This high rate of inflation doesn’t just mean that goods and services cost more — it also means that earnings will lose their value. Inflation rate is currently in 40-year highs, according to the government’s most recent measurement.
The impact also goes beyond cost of living increases — it impacts the way people view their personal finances, their career and how they want to invest what they have.
According to a workforce-as-a-service platform called Bluecrew’s September poll of more than 1,000 full-time, part-time, and jobless workers, nearly 70% of Americans are seeking for additional work to combat inflation.
85% of Americans stated they have already modified their purchasing patterns as a result of inflation, 72% believe it has affected how they view their jobs, and 57% have looked for new or extra roles in the past year.
According to Matt Laurinas, chief customer officer at Bluecrew, “rapid inflation is causing individuals to look at not only how they’re spending their money, but also how they’re earning their money.” Many job seekers already put in 40 hours per week and take on extra shifts or gig work on the weekends and evenings.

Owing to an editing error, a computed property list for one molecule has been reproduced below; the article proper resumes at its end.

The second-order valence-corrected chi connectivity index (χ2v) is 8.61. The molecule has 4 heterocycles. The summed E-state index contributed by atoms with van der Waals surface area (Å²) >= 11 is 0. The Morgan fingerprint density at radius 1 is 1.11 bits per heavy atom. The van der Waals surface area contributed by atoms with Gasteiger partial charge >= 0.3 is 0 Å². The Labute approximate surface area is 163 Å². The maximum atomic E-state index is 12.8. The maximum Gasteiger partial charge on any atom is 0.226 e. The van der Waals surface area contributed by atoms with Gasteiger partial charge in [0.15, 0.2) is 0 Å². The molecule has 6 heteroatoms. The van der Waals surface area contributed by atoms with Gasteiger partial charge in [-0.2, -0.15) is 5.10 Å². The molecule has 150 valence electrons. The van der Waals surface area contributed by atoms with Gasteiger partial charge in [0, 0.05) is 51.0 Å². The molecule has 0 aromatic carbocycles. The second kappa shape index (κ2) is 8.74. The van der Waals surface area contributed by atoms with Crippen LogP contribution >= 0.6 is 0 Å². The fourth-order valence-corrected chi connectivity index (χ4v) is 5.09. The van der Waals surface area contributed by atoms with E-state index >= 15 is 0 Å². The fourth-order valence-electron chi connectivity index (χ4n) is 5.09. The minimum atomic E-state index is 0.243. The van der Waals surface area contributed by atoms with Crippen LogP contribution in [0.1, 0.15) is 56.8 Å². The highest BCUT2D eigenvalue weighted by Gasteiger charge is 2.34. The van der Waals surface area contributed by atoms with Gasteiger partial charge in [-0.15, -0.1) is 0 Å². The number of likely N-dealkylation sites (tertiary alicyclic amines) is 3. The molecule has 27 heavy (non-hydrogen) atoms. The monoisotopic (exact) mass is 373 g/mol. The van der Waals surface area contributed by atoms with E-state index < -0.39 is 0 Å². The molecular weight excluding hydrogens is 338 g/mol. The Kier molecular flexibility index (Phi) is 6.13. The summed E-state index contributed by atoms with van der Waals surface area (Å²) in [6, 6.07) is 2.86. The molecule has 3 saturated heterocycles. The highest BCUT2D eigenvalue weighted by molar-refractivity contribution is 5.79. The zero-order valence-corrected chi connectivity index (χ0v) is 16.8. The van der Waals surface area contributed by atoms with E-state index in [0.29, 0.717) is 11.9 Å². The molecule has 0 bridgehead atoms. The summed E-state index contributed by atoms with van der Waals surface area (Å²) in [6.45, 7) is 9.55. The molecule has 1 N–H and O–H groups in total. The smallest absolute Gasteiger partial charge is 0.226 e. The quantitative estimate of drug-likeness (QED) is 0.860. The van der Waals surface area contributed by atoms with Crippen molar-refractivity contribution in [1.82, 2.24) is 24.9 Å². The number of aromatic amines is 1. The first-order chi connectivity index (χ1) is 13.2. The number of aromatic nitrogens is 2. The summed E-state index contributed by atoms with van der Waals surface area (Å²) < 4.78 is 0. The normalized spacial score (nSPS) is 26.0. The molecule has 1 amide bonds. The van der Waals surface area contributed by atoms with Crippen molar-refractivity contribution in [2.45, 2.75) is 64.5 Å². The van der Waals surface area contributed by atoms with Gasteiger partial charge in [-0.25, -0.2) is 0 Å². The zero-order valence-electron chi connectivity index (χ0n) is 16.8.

People who work hourly jobs and want more hours with another company or parents who need to work weekends so that a spouse or family member can help with childcare are some examples of people who are taking on more work.
The Wall Street Journal said that a resurgence in labour force participation rates and people’s desire to work more hours, both of which fell during the epidemic, may already be being driven by high inflation and economic concerns.
According to data from the St. Louis Federal Reserve, nearly 5% of employed Americans work multiple jobs, including 440,000 people who work two full-time jobs — a record high.
It’s not just about putting food on the table, it’s about still being able to live a life that you are currently living.